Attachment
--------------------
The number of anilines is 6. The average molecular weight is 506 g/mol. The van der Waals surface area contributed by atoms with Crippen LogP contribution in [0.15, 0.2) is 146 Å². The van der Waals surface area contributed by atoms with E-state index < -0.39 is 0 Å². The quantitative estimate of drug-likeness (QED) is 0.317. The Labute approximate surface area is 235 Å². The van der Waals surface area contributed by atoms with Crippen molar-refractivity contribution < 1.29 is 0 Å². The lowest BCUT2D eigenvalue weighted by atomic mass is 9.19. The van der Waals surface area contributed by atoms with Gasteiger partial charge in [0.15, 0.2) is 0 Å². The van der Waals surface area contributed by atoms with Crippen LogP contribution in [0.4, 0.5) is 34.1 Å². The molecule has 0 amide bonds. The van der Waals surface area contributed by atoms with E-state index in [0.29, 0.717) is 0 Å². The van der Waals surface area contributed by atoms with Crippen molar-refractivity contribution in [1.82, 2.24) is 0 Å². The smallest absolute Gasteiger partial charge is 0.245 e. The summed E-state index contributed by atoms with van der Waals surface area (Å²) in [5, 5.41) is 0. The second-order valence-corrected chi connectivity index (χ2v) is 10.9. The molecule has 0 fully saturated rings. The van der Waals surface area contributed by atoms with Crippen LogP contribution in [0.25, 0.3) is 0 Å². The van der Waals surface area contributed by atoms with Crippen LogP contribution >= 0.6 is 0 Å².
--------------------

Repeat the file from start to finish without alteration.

The number of anilines is 6. The average molecular weight is 506 g/mol. The van der Waals surface area contributed by atoms with Crippen LogP contribution in [0.15, 0.2) is 146 Å². The van der Waals surface area contributed by atoms with E-state index < -0.39 is 0 Å². The quantitative estimate of drug-likeness (QED) is 0.317. The Labute approximate surface area is 235 Å². The van der Waals surface area contributed by atoms with Crippen molar-refractivity contribution < 1.29 is 0 Å². The lowest BCUT2D eigenvalue weighted by atomic mass is 9.19. The van der Waals surface area contributed by atoms with Gasteiger partial charge in [0.15, 0.2) is 0 Å². The van der Waals surface area contributed by atoms with Crippen LogP contribution in [0.4, 0.5) is 34.1 Å². The molecule has 0 amide bonds. The van der Waals surface area contributed by atoms with E-state index in [0.29, 0.717) is 0 Å². The van der Waals surface area contributed by atoms with Crippen molar-refractivity contribution in [1.82, 2.24) is 0 Å². The smallest absolute Gasteiger partial charge is 0.245 e. The summed E-state index contributed by atoms with van der Waals surface area (Å²) in [5, 5.41) is 0. The second-order valence-corrected chi connectivity index (χ2v) is 10.9. The molecule has 0 fully saturated rings. The van der Waals surface area contributed by atoms with Crippen LogP contribution in [0.25, 0.3) is 0 Å². The van der Waals surface area contributed by atoms with Crippen LogP contribution >= 0.6 is 0 Å².